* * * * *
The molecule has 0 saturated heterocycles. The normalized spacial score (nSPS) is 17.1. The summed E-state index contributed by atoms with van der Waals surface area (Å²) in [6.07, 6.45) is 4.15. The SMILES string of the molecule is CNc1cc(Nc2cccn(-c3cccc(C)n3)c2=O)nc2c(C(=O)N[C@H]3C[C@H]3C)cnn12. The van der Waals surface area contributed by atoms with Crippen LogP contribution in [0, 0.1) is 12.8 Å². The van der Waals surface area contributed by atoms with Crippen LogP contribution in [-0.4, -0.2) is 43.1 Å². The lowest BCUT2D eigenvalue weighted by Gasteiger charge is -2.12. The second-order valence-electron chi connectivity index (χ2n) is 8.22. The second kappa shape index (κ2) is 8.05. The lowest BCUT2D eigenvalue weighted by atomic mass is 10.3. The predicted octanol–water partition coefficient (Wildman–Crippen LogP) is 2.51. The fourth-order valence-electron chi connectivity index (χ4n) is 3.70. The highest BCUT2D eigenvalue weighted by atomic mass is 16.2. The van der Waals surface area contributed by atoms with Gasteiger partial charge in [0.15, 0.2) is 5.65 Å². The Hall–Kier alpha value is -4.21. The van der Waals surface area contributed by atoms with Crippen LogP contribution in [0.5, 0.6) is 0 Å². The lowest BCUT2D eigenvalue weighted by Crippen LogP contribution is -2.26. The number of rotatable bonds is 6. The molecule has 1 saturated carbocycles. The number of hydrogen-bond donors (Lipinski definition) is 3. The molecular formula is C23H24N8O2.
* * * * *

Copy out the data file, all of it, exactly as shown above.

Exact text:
The molecule has 0 saturated heterocycles. The normalized spacial score (nSPS) is 17.1. The summed E-state index contributed by atoms with van der Waals surface area (Å²) in [6.07, 6.45) is 4.15. The SMILES string of the molecule is CNc1cc(Nc2cccn(-c3cccc(C)n3)c2=O)nc2c(C(=O)N[C@H]3C[C@H]3C)cnn12. The van der Waals surface area contributed by atoms with Crippen LogP contribution in [0, 0.1) is 12.8 Å². The van der Waals surface area contributed by atoms with Crippen LogP contribution in [-0.4, -0.2) is 43.1 Å². The lowest BCUT2D eigenvalue weighted by Gasteiger charge is -2.12. The second-order valence-electron chi connectivity index (χ2n) is 8.22. The second kappa shape index (κ2) is 8.05. The lowest BCUT2D eigenvalue weighted by atomic mass is 10.3. The predicted octanol–water partition coefficient (Wildman–Crippen LogP) is 2.51. The fourth-order valence-electron chi connectivity index (χ4n) is 3.70. The highest BCUT2D eigenvalue weighted by atomic mass is 16.2. The van der Waals surface area contributed by atoms with Gasteiger partial charge in [0.15, 0.2) is 5.65 Å². The Hall–Kier alpha value is -4.21. The van der Waals surface area contributed by atoms with Crippen LogP contribution in [0.5, 0.6) is 0 Å². The lowest BCUT2D eigenvalue weighted by Crippen LogP contribution is -2.26. The number of rotatable bonds is 6. The molecule has 1 saturated carbocycles. The number of hydrogen-bond donors (Lipinski definition) is 3. The molecular formula is C23H24N8O2.